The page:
The perception of opera as a stagnant art form that hasn’t changed over the past century was recently knocked on its head as Cincinnati Opera and the University of Cincinnati College-Conservatory of Music collaborated in the premiere of “Opera Fusion: New Works.” This innovative program, funded by the Andrew W. Mellon Foundation, gives composers and librettists the opportunity to workshop their unfinished operas using students from CCM. Composer Douglas Cuomo (of Sex and the City theme music fame) and playwright John Patrick Shanley were chosen for the premiere of the project. They are currently creating an opera based on Shanley’s Tony award winning play Doubt: A Parable. The Minnesota Opera will premiere the finished work in January 2013, but, thanks to Opera Fusion, Cuomo and Shanley had the opportunity to showcase part of the work on November 12 at CCM and November 13 at Northern Kentucky University.
This cooperative project is a unique new venture in the field of opera. Normally, composition of an opera is a private collaborative process between the librettist and composer; they use a piano or computer program such as Sibelius to write out the score. The work is largely kept hidden from the public until it is completed and ready for debut. Opera Fusion seeks to break down the shielding of an unfinished work from an audience. The mutual benefits of students being able to work with composers of this caliber and a composer-librettist team having a cast at their disposal to sing through their music are further enhanced by the exposure of a work in progress to an audience. However, there were several limiting aspects of the program.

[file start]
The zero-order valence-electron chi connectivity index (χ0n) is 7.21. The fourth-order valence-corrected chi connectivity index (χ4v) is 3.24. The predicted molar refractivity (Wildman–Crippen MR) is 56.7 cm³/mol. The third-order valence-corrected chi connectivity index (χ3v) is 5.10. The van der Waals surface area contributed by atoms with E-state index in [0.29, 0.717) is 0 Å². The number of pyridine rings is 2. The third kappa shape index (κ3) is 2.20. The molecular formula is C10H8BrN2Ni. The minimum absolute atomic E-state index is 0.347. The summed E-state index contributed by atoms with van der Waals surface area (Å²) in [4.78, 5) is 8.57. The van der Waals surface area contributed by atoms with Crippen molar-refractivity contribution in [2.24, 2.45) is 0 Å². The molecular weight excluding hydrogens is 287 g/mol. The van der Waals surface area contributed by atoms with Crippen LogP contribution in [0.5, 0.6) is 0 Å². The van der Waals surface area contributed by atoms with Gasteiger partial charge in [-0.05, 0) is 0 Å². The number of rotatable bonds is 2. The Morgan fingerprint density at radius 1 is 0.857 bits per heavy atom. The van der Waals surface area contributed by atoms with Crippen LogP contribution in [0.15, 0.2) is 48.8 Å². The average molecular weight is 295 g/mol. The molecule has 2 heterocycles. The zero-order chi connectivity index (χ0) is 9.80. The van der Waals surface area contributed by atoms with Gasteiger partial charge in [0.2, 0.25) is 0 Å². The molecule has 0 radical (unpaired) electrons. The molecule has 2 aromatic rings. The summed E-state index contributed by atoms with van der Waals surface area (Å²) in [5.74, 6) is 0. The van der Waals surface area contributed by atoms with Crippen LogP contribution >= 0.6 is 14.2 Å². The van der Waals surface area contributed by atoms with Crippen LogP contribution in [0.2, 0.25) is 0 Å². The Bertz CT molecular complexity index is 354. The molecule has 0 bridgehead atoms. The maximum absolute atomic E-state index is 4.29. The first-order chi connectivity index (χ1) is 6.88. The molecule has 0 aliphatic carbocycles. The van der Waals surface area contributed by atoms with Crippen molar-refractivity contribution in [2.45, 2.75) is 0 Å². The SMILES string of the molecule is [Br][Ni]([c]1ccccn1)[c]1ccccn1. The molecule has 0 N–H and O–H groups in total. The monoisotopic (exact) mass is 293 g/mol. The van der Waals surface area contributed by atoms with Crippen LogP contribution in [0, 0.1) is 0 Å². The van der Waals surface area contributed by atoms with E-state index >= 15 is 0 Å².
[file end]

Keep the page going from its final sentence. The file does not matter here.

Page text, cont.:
The time frame was one: the students and writers had only 10 days of rehearsal to put together a 30-minute performance of excerpts from Doubt. Many changes were made over those 10 days; an aria could be sung one way at one rehearsal, but the student might receive a completely different version at the next, edited and rewritten by Cuomo. In addition to the three main characters, there was a chorus made up of 10 students; during the rehearsal process the students were often asked to improvise parts in crowd scenes or female students were asked to play male characters.